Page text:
Gaining and losing stream reaches have opposite hydraulic conductivity distribution patterns

Chen, X.; Dong, W.; Ou, G.; Wang, Z.; Liu, C.

In gaining streams, groundwater seeps out into the streams. In losing streams, stream water moves into groundwater systems. The flow moving through the streambed sediments under these two types of hydrologic conditions is generally in opposite directions (upward vs. downward). The two opposite flow mechanisms affect the pore size and fine particle content of streambeds. Thus it is very likely that the opposite flow conditions affect the streambed hydraulic conductivity. However, comparisons of the hydraulic conductivity ( K) of streambeds for losing and gaining streams are not well documented. In this study, we examined the K distribution patterns of sediments below the channel surface or stream banks for the Platte River and its tributaries in Nebraska, USA. Two contrasting vertical distribution patterns were observed from the test sites. In gaining reaches, hydraulic conductivity of the streambed decreased with the depth of the sediment cores. In losing reaches, hydraulic conductivity increased with the depth of the sediment cores. These contrasting patterns in the two types of streams were mostly attributed to flow directions during stream water and groundwater exchanges. In losing reaches, downward movement of water brought fine particle into the otherwise coarse sediment matrix, partially silting the pores. For gaining reaches, upward flow winnowed fine particles, increasing the pore spacing in the top parts of streambeds, leading to higher hydraulic conductivity in shallower parts of streambeds. These flux directions can impact K values to depths of greater than 5 m. At each study site, in situ permeameter tests were conducted to measure the K values of the shallow streambed layer. Statistical analyses indicated that K values from the sites of losing reaches were significantly different from the K values from the sites of gaining reaches.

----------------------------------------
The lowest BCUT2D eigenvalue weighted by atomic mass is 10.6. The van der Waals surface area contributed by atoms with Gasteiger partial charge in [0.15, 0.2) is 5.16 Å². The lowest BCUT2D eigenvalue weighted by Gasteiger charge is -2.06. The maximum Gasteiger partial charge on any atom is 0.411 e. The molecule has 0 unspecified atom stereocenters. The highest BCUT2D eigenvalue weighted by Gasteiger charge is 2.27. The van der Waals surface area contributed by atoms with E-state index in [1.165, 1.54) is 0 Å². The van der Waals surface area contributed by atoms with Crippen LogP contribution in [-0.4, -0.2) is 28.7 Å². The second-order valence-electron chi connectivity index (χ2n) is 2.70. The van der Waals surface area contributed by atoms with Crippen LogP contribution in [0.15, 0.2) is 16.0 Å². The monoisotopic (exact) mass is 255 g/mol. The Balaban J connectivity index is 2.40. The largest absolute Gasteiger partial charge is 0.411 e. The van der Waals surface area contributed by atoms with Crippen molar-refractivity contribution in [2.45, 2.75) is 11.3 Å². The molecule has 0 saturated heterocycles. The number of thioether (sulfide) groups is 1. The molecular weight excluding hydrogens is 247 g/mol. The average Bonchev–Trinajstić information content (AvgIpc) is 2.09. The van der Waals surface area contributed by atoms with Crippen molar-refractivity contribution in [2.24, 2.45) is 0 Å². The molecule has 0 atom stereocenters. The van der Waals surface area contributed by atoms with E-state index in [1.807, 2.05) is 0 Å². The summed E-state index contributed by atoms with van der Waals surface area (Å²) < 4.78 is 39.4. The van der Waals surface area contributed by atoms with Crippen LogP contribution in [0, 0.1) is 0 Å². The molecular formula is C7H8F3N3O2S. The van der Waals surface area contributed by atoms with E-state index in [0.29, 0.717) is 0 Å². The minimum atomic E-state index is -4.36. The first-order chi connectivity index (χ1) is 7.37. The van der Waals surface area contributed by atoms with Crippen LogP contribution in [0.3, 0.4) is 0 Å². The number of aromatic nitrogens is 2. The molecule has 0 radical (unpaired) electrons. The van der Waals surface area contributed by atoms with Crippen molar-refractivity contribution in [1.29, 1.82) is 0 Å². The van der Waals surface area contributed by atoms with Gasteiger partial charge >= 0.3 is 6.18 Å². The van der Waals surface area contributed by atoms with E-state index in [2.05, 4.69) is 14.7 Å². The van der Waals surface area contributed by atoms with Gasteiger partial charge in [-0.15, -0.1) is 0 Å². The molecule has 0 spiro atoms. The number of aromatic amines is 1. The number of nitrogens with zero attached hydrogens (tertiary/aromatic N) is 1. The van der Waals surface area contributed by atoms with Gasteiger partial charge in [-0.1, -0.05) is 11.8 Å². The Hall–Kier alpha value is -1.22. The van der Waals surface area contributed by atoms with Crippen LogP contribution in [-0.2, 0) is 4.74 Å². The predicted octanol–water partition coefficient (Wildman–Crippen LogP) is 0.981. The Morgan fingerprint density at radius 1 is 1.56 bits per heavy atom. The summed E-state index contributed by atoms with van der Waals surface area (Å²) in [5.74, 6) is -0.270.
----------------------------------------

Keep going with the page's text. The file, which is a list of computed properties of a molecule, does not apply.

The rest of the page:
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Chen, X. / Dong, W. / Ou, G. / et al: Gaining and losing stream reaches have opposite hydraulic conductivity distribution patterns. 2013. Copernicus Publications.

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